Grapher has the standard arithmetic operators you find on calculators: ^ (power), *, /, + and -/. In addition are operators found on graphing calculators.

Boolean 1 ==equal Comparison operators.
!=, <>not equal
<<less than
>>greater than
<=less than or equal
>=greater than or equal
equation palette → Symbols → ¬
not Boolean negation.
equation palette → Symbols → ∧
and Conjunction. "a & b" is true if both "a" and "b" are true. You can also enter "∧" by turning off shortcuts in the equation palette and typing "^".
4 |
equation palette → Symbols → ∨
or Disjunction. "a | b" is true if at least one of "a" or "b" are true.
equation palette → Symbols → ⊗xor, either-or, exclusive-or "a ⊗ b" is true if either "a" or "b" is true (not both).
equation palette → Symbols → ∈element of, is-in "x ∈ [-1,5]" is true if x is in the interval "[-1, 5]"
equation palette → Symbols → ∉not an element of, not-in "x ∉ [-1,5]" is true if x is not in the interval "[-1, 5]"

option-v, equation palette → Standard → 


square root
equation palette → Standard →  n-th root

equation palette → Standard → ▯

Combinatorics Image:NCk.png equation palette → Operators → Image:Combination.png choose Number of ways of choosing k items from n items.
nCk = n! / k!(n-k)!
equation palette → Symbols → ∩
equation palette → Symbols → ∪
Piecewise Image:Piecewise.pngImage:Equation_pop-up.png → Image:Piecewise_x_neg_0_pos.png Left column is for values, right column is for tests.
if-then Value of "a?b" is "b" if "a" is true, undefined otherwise. "a:b" is equivalent to "a?b".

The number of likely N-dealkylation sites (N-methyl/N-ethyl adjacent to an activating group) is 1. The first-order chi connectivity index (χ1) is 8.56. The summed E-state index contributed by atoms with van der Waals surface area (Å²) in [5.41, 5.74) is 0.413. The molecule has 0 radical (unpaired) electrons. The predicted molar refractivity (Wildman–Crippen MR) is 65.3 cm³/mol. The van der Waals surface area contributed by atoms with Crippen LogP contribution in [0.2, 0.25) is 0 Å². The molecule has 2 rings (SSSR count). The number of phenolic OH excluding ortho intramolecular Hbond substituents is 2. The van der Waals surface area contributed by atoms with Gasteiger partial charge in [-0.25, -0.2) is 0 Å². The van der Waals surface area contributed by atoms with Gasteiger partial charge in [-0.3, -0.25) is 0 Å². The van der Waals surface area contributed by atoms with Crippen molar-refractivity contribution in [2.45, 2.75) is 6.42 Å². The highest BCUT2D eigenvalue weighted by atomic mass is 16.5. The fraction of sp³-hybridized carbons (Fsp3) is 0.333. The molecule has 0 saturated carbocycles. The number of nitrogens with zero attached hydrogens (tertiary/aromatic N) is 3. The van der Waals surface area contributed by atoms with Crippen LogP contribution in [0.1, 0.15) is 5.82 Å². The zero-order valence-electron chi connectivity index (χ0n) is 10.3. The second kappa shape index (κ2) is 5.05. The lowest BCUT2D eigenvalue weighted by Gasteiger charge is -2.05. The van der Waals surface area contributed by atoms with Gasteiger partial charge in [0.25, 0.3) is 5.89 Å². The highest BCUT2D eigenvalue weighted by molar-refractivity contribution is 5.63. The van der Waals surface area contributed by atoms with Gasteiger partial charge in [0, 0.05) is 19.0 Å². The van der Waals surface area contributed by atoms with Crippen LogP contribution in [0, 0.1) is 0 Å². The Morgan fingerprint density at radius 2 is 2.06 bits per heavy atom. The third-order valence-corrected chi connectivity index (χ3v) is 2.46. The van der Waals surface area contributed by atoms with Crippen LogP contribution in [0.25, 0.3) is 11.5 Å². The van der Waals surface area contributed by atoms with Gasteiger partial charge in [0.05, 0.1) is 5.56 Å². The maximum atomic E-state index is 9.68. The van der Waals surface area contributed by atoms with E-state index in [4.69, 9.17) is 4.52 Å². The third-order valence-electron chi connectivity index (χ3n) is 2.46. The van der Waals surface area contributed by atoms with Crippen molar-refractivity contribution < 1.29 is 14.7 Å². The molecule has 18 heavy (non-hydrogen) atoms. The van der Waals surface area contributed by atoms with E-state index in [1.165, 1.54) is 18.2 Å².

if-then-else Value of "a?b:c" is "b" if "a" is true, "c" otherwise. "a:b:c" is equivalent to "a?b:c".
Matrix T^ TtransposeCan be applied to matrices or vectors. Dot products can be calculated with "uTv".
Series Image:Sum.png option-s
Image:Equation_pop-up.png → ∑
equation palette → Operators → ∑
Image:Product.png option-shift-P
Image:Equation_pop-up.png → ∏
equation palette → Operators → ∏
Calculusoption-d, Image:Equation_pop-up.png → ∂partial differential
Image:Partial_wrt_t.png ∂ / ∂ t
equation palette → Operators → Image:Partial_wrt_t.png
partial derivative wrt t Leibniz's notation. If you use the equation palette to enter the derivative operator, you can change the differential 't' in the normal way (selecting it & typing a replacement).
Image:Nth_partial_wrt_t.png ∂ ^ n / ∂ t ^ n
equation palette → Operators → Image:Nth_partial_wrt_t.png
nth partial derivative wrt t You can change the differential 't' and degree 'n' in the normal way.
Image:Equation_pop-up.png → Image:X_dot.png
derivative Derivative, using Lagrange's and Newton's notation, respectively. Repeat n times for the nth derivative.
Image:Integral.png option-b
Image:Equation_pop-up.png → ∫
equation palette → Operators → ∫
integral Performs numeric, rather than symbolic, integration


In integrals, the differential element comes before the function to integrate: Image:Integral_dx_f(x).png, not Image:Integral_f(x)dx.png. Due to operator precedence, you might need to enclose in parentheses the expression you're integrating, else only the first part of the expression will be integrated. The easiest way of creating an integral is to type the function in the equation editor, select it, then click Equation → Integrate, which will properly parenthesize the expression.

Inverse functions

Graphing the inverse of a function uses a simple if surprising approach: instead of defining y as a function of x, simply define x as a function of y. Grapher will then use the y-axis for the independent variable and the x-axis for the dependent. Note that this doesn't really plot the inverse function, as a given x-value can have multiple y-values (try plotting x=tan(y)).

Parametric equations

Parametric equations are based on vectors and ranges. Rather than setting the default dependent variable "y" equal to an expression, you set an axis vector (eg Image:Vect_x_y.png) equal to a vector expression. Independent variables can have any name but must have a range value. The independent variable can be defined inline or separately from the parametric equation. See examples below.


Function Graph Output
Image:Parametric_circle_equation.png Image:Circle_graph.png


Image:Mulit-range eqn.png Image:Mulit-range graph.png


See also